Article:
Within the next two weeks, the University will poll undergraduates in order to gauge opinion about its proposal to build two new residential colleges, officials said Wednesday.
The survey, commissioned by the two committees charged with examining Yale’s proposed expansion, will be the second attempt to gather student input about the viability of the proposed colleges and their potential ramifications for life at Yale. The committees’ first attempt — a series of open forums held over the last few weeks — attracted fewer than 175 of Yale’s 5,300 undergraduates, according to head counts by News reporters.
The questionnaire, which is still being finalized, will be posted on the YaleStation Web site before Thanksgiving break, committee members said. Combined with the input from the open forums, the poll should allow the committees to gauge student opinion about the expansion, William Sledge said. Sledge, a former Calhoun College master, chairs the committee addressing the proposed expansion’s impact on student life.
The forums — the last of which was held Monday night in Silliman College — were initially attended lightly but attracted more attention as time went on. Two weeks ago, a lone student sat in the Calhoun College dining hall at the scheduled start of the first forum. Although a handful of students ultimately attended, the smorgasbord of treats and refreshments and the high-tech sound system assembled for the event turned out to be unnecessary.
But last Thursday’s forum in the Morse College dining hall attracted almost 75 students — almost too many to make it feasible to have a back-and-forth discussion, committee members said. The forum in Silliman attracted about three dozen students, who were split into small groups to share their thoughts with committee members.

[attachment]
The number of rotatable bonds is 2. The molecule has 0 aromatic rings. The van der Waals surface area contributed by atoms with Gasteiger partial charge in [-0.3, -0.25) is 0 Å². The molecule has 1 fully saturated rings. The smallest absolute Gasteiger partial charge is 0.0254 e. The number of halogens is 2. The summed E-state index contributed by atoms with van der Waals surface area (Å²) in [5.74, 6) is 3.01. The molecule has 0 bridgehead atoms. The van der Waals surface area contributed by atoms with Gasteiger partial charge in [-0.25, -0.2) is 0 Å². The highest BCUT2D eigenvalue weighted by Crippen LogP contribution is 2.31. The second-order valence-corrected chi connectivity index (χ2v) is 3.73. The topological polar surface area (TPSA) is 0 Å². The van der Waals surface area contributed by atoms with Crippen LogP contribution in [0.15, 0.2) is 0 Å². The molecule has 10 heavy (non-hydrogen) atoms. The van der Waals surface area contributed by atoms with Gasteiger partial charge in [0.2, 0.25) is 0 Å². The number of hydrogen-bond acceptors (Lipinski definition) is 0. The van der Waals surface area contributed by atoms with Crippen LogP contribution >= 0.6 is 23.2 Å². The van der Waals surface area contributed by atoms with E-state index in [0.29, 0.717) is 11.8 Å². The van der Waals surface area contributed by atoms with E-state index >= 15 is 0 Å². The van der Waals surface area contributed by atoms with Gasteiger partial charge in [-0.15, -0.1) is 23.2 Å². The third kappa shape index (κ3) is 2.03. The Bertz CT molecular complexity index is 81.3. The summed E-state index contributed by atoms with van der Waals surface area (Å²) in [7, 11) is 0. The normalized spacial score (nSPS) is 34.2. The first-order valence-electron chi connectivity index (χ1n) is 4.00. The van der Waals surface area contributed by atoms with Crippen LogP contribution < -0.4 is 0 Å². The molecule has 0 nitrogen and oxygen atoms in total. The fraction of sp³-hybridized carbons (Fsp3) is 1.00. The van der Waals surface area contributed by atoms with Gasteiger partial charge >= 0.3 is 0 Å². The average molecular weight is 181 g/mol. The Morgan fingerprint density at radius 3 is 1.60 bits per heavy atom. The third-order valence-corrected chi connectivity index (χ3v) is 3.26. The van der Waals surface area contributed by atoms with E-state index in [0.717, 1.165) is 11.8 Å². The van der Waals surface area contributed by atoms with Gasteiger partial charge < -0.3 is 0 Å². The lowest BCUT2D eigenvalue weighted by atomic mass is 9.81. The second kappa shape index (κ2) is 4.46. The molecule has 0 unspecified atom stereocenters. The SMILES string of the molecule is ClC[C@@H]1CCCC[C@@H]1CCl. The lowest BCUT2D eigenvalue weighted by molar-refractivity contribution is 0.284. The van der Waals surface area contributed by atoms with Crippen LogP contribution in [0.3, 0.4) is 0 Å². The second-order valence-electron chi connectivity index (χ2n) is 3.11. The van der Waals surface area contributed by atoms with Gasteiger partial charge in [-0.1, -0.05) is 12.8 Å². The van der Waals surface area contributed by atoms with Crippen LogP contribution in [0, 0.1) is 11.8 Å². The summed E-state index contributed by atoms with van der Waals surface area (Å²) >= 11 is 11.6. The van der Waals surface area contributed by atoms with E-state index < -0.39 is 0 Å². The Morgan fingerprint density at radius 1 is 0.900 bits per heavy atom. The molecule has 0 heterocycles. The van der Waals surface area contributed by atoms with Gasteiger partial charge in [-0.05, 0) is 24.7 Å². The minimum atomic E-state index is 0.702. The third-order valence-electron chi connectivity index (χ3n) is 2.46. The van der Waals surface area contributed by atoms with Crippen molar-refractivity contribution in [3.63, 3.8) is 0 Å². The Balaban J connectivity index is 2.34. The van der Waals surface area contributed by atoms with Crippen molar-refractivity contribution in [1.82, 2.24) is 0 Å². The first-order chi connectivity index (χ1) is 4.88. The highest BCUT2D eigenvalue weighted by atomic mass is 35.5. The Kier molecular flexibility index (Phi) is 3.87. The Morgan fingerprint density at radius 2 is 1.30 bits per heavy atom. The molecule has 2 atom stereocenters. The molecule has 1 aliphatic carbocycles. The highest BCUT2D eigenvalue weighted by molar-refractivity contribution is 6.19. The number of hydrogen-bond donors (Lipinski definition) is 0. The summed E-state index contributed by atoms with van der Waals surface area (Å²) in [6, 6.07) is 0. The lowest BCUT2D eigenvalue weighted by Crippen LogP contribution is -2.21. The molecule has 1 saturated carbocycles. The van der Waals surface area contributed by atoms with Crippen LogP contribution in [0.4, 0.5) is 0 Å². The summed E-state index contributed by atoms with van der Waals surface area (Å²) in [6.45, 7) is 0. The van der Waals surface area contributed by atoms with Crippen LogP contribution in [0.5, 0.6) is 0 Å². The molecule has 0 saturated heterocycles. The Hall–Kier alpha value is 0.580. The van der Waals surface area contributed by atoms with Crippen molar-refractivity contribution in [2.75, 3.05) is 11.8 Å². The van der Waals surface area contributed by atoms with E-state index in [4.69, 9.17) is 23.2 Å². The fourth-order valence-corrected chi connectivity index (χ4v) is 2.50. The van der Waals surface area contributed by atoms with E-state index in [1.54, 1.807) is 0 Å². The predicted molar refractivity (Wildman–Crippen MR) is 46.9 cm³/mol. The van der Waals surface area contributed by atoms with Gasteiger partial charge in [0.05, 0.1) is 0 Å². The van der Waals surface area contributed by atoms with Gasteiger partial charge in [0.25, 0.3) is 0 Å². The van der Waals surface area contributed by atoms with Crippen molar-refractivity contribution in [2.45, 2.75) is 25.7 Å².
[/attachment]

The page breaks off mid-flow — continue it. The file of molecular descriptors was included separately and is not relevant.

But committee members said they still gained valuable feedback from the forums. Administrators frequently lingered after the forums to mingle with individual students and brainstorm ideas, some of which the committees are now seriously considering, members said.
“We got a number of good new ideas and we heard about different ways to approach some of the issues we’d been struggling with,” Dean of Undergraduate Education Joseph Gordon, the chair of the academics committee, said in an e-mail.
Committee members said they were particularly interested in hearing students’ opinions on how the University might be able to better integrate Science Hill with central campus, where Yale’s 12 existing colleges are located. The proposed colleges would be built along Prospect Street, behind the Grove Street Cemetery.
Committee members received an “enormously creative response” to that question, Sledge said.
“We got a very good and clear idea of what students are nervous about and concerned about — and many are [nervous],” he said. “We got that, and that’s helpful.”
Among the ideas proposed by students were retrofitting the first floor of the Becton Center to house commercial space, perhaps including a coffee shop or a fast-foot outlet. Another student proposal, based on Jitneys in Atlantic City, N.J., called for small transport vehicles to run 24 hours a day, seven days a week in a set route around the cemetery, Sledge said.
At Monday’s forum, committee members asked students their opinions of both of those ideas, signaling they may very well wind up under serious consideration by the committees.
Sledge said his committee will now compare notes from the forums and begin to draft its recommendations about the proposal. The committees are expected to release their recommendations in January, and the Yale Corporation will vote in February on whether to expand.
Thus far, students appear opposed to the idea of expansion. In a News poll of 515 undergraduates surveyed Oct. 29-30, only 23 percent of students who responded said they supported building two new colleges, while 48 percent opposed it and 29 percent said they were undecided.
The University’s questionnaire is being developed by the six students who were appointed by the Yale College Council to serve on the committees. The Office of Institutional Research has lent its expertise to the project, Sledge said.